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The Herald-Times

Dr. William Schmalz's retirement from Monroe Hospital spurs outpouring of thanks

By Norm Crampton,

2023-03-15
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When word spread that Dr. William J. Schmalz was retiring from medical practice after 45 years of serving patients in Bloomington, the phones at Monroe Hospital began ringing with thanks for his service to the community.

“He has been a true hero right here in our hometown and will be greatly missed,” said Shelly Figg, Monroe Hospital director of physician services.

A Bloomington native and perhaps the longest-serving general practitioner in Bloomington, Dr. Schmalz retired about a month ago. Interviewed at his home, he sounded like a reluctant retiree.

“What I’d like to say is that it’s been a privilege and a joy for me — and I miss it already,” Dr. Schmalz said.

How many patients has he served during his professional career? Something over 7,000, he thought.

But it’s not his numbers that count, Dr. Schmalz suggested.

“I should take care of you not measured by my life but measured by your life — that I did my job well enough for you to continue your journey,” he said. “I feel like it was a life of service. But my sense is if I lived to 100, I’d feel like I never completed my task.”

Reflecting on medicine as he has practiced it, Dr. Schmalz said, “Part of our job is not just figuring out what’s wrong with you but administering to the psychology of your insecurities — your needs, your worries, your concerns. Part of the art of medicine is to be a good listener. There’s nothing that replaces the doctor-patient relationship one-to-one.”

Dr. Schmalz, 76 years old, was born on April 1, 1947, at Bloomington Hospital, and lived as a little kid in the family apartment on Kirkwood “right across the street from Nick’s,” he recalled.

Dr. Schmalz’s mom and dad were proprietors of Schmalz Department Store, at 213 N. Walnut, half a block north of Monroe County Courthouse Square.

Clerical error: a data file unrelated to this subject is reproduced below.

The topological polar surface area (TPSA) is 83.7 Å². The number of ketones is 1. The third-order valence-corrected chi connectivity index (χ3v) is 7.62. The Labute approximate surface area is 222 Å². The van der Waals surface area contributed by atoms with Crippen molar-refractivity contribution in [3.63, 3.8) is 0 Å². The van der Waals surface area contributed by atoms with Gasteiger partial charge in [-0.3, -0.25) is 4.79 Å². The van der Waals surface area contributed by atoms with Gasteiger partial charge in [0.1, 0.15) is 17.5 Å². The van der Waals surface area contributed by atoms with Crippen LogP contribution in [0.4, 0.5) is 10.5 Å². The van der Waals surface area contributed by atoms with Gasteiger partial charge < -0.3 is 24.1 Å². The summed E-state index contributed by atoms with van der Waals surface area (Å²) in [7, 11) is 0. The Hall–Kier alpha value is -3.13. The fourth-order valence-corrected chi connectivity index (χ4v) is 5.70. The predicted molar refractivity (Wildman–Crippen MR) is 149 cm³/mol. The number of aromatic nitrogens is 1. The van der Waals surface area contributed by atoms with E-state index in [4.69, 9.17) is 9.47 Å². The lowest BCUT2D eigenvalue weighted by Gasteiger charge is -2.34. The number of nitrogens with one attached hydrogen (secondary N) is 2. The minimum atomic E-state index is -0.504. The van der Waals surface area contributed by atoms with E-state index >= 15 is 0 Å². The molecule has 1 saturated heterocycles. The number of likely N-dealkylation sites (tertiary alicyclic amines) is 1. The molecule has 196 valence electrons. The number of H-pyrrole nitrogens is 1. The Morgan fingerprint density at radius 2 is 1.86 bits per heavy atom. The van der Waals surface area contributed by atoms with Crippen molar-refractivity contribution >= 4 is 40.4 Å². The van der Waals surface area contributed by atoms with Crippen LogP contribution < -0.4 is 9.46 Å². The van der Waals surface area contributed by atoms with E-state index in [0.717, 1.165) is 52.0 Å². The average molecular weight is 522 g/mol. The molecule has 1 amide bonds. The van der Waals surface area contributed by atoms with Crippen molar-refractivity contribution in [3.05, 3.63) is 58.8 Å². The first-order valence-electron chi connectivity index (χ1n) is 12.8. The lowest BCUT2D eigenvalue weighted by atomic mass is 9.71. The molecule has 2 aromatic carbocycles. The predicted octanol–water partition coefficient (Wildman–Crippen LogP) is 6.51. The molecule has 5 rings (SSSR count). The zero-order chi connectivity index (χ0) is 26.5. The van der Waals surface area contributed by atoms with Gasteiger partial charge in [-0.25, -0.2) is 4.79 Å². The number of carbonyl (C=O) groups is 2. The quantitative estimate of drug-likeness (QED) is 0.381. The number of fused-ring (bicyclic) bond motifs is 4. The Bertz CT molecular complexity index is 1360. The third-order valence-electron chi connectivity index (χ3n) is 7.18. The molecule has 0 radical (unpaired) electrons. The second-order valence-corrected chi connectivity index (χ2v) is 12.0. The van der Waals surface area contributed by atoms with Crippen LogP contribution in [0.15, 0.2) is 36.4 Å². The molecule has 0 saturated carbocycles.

He entered kindergarten at Margaret McCalla School, at Ninth Street and Indiana Avenue, and later attended University High School, which became the Indiana University performance building on Eagleson Avenue that includes Auer Hall.

Dr. Schmalz felt called to medical practice from an early age, he said. And he began at the bottom, hired at about age 14 as an orderly at Bloomington Hospital sweeping floors, dusting and cleaning up.

He graduated from DePauw University in 1968 and from Indiana University Medical School in 1972; moved on to cardiology work at Methodist Hospital in Indianapolis, then into private practice in Anderson, Indiana, in 1976. Dr. Schmalz came back to Bloomington in 1978 and was affiliated with Bloomington Hospital until 2007 when he joined Monroe Hospital.

“I look at him as an old-fashioned physician,” said Thomas Whitehead, director of marketing and business development at Monroe Hospital.

“He would show up anytime to see a patient. I’ve seen him in the parking lot, wheel-chairing people.”

Figg remembered, “During COVID, he would see people in the parking lot outside his office because he didn’t want to get a patient or his staff sick.”

And Dr. Schmalz didn’t want any fuss when he retired, she said.

“He’s not a big showboat,” Figg said. “We didn’t even have a thing for him here, at the hospital. He didn’t want anything. It’s always about everybody else.”

So, what does a legendary M.D. do when he retires?

Among other interests, Dr. Schmalz is a long-time fan of IU basketball and doesn’t miss a home game. You’ll see him sitting in his favorite seat in the fourth row, right behind the scorers’ table.

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